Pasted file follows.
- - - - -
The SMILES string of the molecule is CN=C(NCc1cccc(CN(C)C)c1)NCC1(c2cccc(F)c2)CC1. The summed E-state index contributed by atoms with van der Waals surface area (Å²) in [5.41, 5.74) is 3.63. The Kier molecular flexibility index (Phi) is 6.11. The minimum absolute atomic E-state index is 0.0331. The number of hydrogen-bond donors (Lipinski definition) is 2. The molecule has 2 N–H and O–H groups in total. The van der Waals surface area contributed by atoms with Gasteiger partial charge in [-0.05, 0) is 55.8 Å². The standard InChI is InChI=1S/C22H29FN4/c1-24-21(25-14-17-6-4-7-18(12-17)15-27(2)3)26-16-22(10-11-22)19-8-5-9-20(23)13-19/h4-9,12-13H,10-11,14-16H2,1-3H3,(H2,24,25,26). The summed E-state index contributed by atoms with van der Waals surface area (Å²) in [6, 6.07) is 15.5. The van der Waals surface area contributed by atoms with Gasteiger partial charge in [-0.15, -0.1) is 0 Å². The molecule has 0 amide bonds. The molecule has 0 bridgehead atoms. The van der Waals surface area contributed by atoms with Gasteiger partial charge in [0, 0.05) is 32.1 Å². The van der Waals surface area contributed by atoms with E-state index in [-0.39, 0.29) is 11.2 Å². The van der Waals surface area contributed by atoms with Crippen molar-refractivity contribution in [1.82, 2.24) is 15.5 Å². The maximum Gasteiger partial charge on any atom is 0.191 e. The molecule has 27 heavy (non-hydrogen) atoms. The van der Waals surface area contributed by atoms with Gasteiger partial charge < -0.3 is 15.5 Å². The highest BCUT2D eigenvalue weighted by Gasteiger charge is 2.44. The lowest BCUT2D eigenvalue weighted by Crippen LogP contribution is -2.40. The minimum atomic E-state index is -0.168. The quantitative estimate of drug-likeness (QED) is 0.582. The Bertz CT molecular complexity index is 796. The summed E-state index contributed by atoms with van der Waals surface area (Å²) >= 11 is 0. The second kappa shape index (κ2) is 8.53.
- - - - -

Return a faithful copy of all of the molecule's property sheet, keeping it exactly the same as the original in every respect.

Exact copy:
The SMILES string of the molecule is CN=C(NCc1cccc(CN(C)C)c1)NCC1(c2cccc(F)c2)CC1. The summed E-state index contributed by atoms with van der Waals surface area (Å²) in [5.41, 5.74) is 3.63. The Kier molecular flexibility index (Phi) is 6.11. The minimum absolute atomic E-state index is 0.0331. The number of hydrogen-bond donors (Lipinski definition) is 2. The molecule has 2 N–H and O–H groups in total. The van der Waals surface area contributed by atoms with Gasteiger partial charge in [-0.05, 0) is 55.8 Å². The standard InChI is InChI=1S/C22H29FN4/c1-24-21(25-14-17-6-4-7-18(12-17)15-27(2)3)26-16-22(10-11-22)19-8-5-9-20(23)13-19/h4-9,12-13H,10-11,14-16H2,1-3H3,(H2,24,25,26). The summed E-state index contributed by atoms with van der Waals surface area (Å²) in [6, 6.07) is 15.5. The van der Waals surface area contributed by atoms with Gasteiger partial charge in [-0.15, -0.1) is 0 Å². The molecule has 0 amide bonds. The molecule has 0 bridgehead atoms. The van der Waals surface area contributed by atoms with Gasteiger partial charge in [0, 0.05) is 32.1 Å². The van der Waals surface area contributed by atoms with E-state index in [-0.39, 0.29) is 11.2 Å². The van der Waals surface area contributed by atoms with Crippen molar-refractivity contribution in [1.82, 2.24) is 15.5 Å². The maximum Gasteiger partial charge on any atom is 0.191 e. The molecule has 27 heavy (non-hydrogen) atoms. The van der Waals surface area contributed by atoms with Gasteiger partial charge < -0.3 is 15.5 Å². The highest BCUT2D eigenvalue weighted by Gasteiger charge is 2.44. The lowest BCUT2D eigenvalue weighted by Crippen LogP contribution is -2.40. The minimum atomic E-state index is -0.168. The quantitative estimate of drug-likeness (QED) is 0.582. The Bertz CT molecular complexity index is 796. The summed E-state index contributed by atoms with van der Waals surface area (Å²) >= 11 is 0. The second kappa shape index (κ2) is 8.53.